It’s hard to process what has happened in the last 24 hours. First there was disbelief. Then there was euphoria. Then disbelief again. Then anger.
After years of quiet negotiations, yesterday, Prime Minister Netanyahu signed an agreement with the UNHCR (United Nations High Commission for Refugees) and held a press conference to announce that the UN would assist in the resettlement of 16,000 African asylum seekers in Western countries and Israel would give legal protection to the remaining group so they could have temporary safety.
The new agreement would have overturned the mass deportation orders that were pending to send asylum seekers to Rwanda or place them in jail indefinitely, where almost 300 sit today.
Within hours, the prime minister suspended the agreement and is now holding meetings with residents of South Tel Aviv. The residents of South Tel Aviv are very important. They have borne the brunt of the government’s decision to send busloads of newly arrived asylum seekers directly from the Sinai border to their neighborhoods, where they were dumped unceremoniously with only the clothing on their backs.
One of my first introductions to the plight of the asylum seekers was when our synagogue collected coats for the homeless living in Levinsky Park. Thankfully, things have improved for the community, as they found work and housing and became more self-sufficient.
The fence built along the border with Sinai has stopped the flow of asylum seekers. In 2017 not a single person entered Israel from the Sinai. The human trafficking networks and torture camps that were a part of the escape path for this vulnerable population leaving Eritrea and Sudan have shut down. The challenge now is solely to provide legal safety and human dignity for those who are already in Israel.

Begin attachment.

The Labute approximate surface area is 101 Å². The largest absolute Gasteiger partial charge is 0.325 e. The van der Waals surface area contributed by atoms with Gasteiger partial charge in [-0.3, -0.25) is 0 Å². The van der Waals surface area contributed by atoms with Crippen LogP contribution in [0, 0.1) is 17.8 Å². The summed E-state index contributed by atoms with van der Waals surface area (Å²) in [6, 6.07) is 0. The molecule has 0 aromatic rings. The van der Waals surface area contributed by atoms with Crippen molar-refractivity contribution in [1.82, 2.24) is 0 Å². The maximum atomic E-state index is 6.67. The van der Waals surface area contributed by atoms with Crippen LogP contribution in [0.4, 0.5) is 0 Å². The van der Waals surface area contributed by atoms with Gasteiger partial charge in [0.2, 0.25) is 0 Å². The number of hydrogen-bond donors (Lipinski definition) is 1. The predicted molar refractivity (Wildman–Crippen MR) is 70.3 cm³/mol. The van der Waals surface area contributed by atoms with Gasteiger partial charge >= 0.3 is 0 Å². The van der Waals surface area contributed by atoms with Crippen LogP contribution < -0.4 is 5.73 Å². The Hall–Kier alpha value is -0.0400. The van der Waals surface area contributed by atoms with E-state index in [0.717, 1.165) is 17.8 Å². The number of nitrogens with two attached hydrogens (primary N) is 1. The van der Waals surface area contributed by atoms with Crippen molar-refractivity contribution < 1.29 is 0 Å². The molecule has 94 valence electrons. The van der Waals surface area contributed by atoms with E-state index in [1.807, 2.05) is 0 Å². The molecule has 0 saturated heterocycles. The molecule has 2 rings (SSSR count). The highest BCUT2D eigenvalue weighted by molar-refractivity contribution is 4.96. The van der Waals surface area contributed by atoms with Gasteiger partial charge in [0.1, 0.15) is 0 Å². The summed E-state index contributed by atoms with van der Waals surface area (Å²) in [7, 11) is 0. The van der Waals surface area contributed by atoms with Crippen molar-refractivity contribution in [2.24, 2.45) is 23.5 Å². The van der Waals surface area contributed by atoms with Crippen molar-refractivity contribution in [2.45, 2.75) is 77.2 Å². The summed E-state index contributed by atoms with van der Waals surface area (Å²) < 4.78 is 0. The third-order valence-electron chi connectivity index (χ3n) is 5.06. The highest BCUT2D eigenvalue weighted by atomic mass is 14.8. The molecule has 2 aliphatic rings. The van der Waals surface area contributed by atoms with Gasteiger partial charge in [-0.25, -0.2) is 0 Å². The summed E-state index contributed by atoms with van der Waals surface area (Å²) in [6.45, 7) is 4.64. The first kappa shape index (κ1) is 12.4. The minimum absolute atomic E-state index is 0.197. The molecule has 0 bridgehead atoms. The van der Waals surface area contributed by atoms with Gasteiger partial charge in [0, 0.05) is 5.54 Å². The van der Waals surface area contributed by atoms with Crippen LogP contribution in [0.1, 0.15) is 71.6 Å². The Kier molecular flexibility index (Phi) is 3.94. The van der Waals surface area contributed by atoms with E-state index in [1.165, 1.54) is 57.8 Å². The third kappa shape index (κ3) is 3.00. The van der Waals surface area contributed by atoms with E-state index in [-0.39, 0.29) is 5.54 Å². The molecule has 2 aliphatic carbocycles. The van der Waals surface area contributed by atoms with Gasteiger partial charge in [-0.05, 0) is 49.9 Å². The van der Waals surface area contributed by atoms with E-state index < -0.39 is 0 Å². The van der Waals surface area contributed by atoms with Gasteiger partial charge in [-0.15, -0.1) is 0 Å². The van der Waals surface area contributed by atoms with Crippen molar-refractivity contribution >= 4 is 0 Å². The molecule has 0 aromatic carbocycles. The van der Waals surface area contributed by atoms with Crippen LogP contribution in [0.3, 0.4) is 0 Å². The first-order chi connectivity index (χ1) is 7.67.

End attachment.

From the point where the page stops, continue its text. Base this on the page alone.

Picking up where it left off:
Politics are complex. The prime minister is under tremendous pressure from his political allies. Political realities, however real, do not negate the legal rights of the asylum seekers to have their refugee status determined in a transparent process and not to be sent to countries where their safety cannot be assured. These rights are based on the 1951 Refugee Convention signed by Israel.
The Jewish value of welcoming the stranger, repeated over and over again in the Torah, is a powerful motivator. We are commanded to love the stranger, to treat the stranger as one of our own, to take care of the needs of the stranger. For me, this is a powerful reminder of our obligations to our fellow humans, especially those who reside with and near us.
Israel has played a central role in my life. I admired Israel from afar for many years, teaching my students to love Israel and develop a strong connection to the Jewish State, as I had. More recently, I have had the incredible opportunity to live here and be immersed in the beauty and complexity that is Israel as she readies to turn 70. My love of Israel inspires me to work for a just and fair solution that is both good for Israel and fair to the asylum seekers.
I have learned that things change very quickly here in the volatile Middle East. I’m hoping that cool heads will prevail and the solid, well-considered plan that was briefly adopted and announced yesterday afternoon will once again go forward.
The asylum seekers from Eritrea and Sudan have fled violence, forced labor disguised as conscription, and genocide. I have seen their scars and heard their stories. We have a moral and legal obligation to keep them safe. I will continue to work with Israelis, American Jewish leaders, and all others who share our commitment to ensuring that these asylum seekers have the safety and security they deserve.
From disbelief to euphoria to anger. For the sake of a vulnerable population that desperately needs our protection, let us hope that next comes relief.